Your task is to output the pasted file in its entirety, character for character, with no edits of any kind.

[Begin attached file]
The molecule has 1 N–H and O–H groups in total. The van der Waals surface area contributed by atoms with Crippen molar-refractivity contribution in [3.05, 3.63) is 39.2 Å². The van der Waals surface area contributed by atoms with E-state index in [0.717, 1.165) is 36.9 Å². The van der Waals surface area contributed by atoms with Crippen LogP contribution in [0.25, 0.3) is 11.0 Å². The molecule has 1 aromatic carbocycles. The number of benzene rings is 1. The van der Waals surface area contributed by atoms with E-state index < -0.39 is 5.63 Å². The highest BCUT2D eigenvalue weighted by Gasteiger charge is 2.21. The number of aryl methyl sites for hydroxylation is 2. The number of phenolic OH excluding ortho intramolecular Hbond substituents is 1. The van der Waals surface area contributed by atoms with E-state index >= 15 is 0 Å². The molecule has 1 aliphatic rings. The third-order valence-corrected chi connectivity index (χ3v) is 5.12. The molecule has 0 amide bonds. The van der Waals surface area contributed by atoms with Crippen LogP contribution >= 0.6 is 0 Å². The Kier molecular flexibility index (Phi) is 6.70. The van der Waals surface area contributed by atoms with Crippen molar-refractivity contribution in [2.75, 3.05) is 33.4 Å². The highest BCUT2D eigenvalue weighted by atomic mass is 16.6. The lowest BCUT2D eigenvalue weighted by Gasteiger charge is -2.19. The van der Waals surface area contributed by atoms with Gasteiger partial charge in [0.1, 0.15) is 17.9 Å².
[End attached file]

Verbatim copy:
The molecule has 1 N–H and O–H groups in total. The van der Waals surface area contributed by atoms with Crippen molar-refractivity contribution in [3.05, 3.63) is 39.2 Å². The van der Waals surface area contributed by atoms with E-state index in [0.717, 1.165) is 36.9 Å². The van der Waals surface area contributed by atoms with Crippen LogP contribution in [0.25, 0.3) is 11.0 Å². The molecule has 1 aromatic carbocycles. The number of benzene rings is 1. The van der Waals surface area contributed by atoms with E-state index < -0.39 is 5.63 Å². The highest BCUT2D eigenvalue weighted by Gasteiger charge is 2.21. The number of aryl methyl sites for hydroxylation is 2. The number of phenolic OH excluding ortho intramolecular Hbond substituents is 1. The van der Waals surface area contributed by atoms with E-state index >= 15 is 0 Å². The molecule has 1 aliphatic rings. The third-order valence-corrected chi connectivity index (χ3v) is 5.12. The molecule has 0 amide bonds. The van der Waals surface area contributed by atoms with Crippen LogP contribution >= 0.6 is 0 Å². The Kier molecular flexibility index (Phi) is 6.70. The van der Waals surface area contributed by atoms with Crippen molar-refractivity contribution in [2.75, 3.05) is 33.4 Å². The highest BCUT2D eigenvalue weighted by atomic mass is 16.6. The lowest BCUT2D eigenvalue weighted by Gasteiger charge is -2.19. The van der Waals surface area contributed by atoms with Gasteiger partial charge in [0.1, 0.15) is 17.9 Å².